Literary Hub

A Brief Literary History of Absolutely Terrible Dads

I think about it often, and it makes me laugh every time I do: poor, dumb Isaac coming around to the notion that Something Might Be Up.

It was on the third day of travel, as he and Abraham made their lonesome summit of Mount Moriah. For hours the only sounds had been the slapping of their sandals against the orange earth and the endless, insect drone of the heavy sun. Finally, after working up the courage, Isaac calls for his father’s attention.

Abraham turns to face his child. He has the fervid, wide, watery eyes of a man who has seen the angels. In one hand he carries a torch, its heat ambient with the desert; in the other, a stone chiseled sharper than pounded bronze. Sweat pours thick from his eyebrows and his hundred-year-old skin stretches taut across his jaw.

“I am here, my son,” he says.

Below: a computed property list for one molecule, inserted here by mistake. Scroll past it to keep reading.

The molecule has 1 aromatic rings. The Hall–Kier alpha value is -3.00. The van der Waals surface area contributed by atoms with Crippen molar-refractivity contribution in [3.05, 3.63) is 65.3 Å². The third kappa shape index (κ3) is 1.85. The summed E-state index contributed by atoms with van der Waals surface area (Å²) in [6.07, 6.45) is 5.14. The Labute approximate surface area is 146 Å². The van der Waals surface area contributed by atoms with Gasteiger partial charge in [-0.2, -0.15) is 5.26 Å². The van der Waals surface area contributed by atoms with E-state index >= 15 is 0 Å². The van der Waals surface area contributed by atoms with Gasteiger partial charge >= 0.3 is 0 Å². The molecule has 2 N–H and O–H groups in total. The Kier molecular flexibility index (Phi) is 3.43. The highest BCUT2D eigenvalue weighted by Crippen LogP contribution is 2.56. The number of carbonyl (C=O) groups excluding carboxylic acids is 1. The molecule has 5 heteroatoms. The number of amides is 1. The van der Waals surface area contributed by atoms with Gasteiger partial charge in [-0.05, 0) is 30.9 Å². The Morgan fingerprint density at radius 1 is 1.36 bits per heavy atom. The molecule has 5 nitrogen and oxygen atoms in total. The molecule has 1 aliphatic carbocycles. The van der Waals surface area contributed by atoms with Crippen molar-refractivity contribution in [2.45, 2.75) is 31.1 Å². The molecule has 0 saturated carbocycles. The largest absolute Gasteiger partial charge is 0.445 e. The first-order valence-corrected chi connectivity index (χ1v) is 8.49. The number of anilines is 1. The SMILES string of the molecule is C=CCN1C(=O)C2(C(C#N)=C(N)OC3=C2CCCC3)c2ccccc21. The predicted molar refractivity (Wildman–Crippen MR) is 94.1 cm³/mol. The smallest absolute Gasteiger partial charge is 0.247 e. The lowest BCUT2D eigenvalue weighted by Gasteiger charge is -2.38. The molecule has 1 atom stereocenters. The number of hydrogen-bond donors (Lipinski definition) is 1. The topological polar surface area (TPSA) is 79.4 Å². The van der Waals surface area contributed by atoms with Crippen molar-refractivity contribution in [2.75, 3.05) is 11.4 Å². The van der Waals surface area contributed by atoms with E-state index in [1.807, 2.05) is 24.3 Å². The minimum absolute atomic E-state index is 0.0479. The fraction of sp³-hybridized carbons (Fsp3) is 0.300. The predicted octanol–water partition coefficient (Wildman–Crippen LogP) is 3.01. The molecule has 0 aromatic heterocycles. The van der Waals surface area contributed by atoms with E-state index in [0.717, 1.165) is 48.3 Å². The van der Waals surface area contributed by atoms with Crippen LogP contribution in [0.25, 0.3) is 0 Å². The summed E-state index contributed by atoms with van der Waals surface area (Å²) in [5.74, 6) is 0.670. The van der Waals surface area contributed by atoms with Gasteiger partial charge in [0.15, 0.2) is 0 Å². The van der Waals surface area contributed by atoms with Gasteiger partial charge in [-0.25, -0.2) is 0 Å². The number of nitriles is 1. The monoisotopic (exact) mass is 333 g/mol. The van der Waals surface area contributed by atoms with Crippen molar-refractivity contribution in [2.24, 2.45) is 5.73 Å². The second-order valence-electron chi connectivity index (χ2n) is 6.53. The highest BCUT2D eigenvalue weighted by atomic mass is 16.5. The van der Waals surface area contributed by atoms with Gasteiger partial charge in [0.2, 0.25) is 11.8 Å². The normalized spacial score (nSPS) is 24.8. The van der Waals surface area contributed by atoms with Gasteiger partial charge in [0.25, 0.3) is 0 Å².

“Behold the fire and the wood,” says Isaac, “but where is the lamb?”

But where is the lamb.

Biblical scholars believe this Old Testament story where God asks Abraham to sacrifice his son is a lesson in unconditional faith; I think it’s a good bit. Like the comedy classic Bambi meets Godzilla, the source of the humor is wild, violent disproportion. But instead of a purely physical asymmetry, in the case of Isaac and Abraham it’s also a social and psychological one. Even if he’s developed nebulous suspicions, Isaac is too young and too innocent to grasp the full scope of the betrayal to come. His father, meanwhile, has been carrying on a meticulous lie of omission concerning his plot to disembowel and immolate his kin.

Bad Dads have been a plot point for nearly as long as literature has existed.

Bad Dads have been a plot point for nearly as long as literature has existed. As far back as Abraham, Agamemnon, and Cronus, Bad Dads—patriarchs who shirk or otherwise disrupt their traditional role—have appeared as either instigators of tragedy or as tragic figures themselves. I’ll eagerly read just about any Bad Dad story, but the ones I favor are among the funniest, and they largely come from a contemporary American subgenre: the Bad Dad memoir.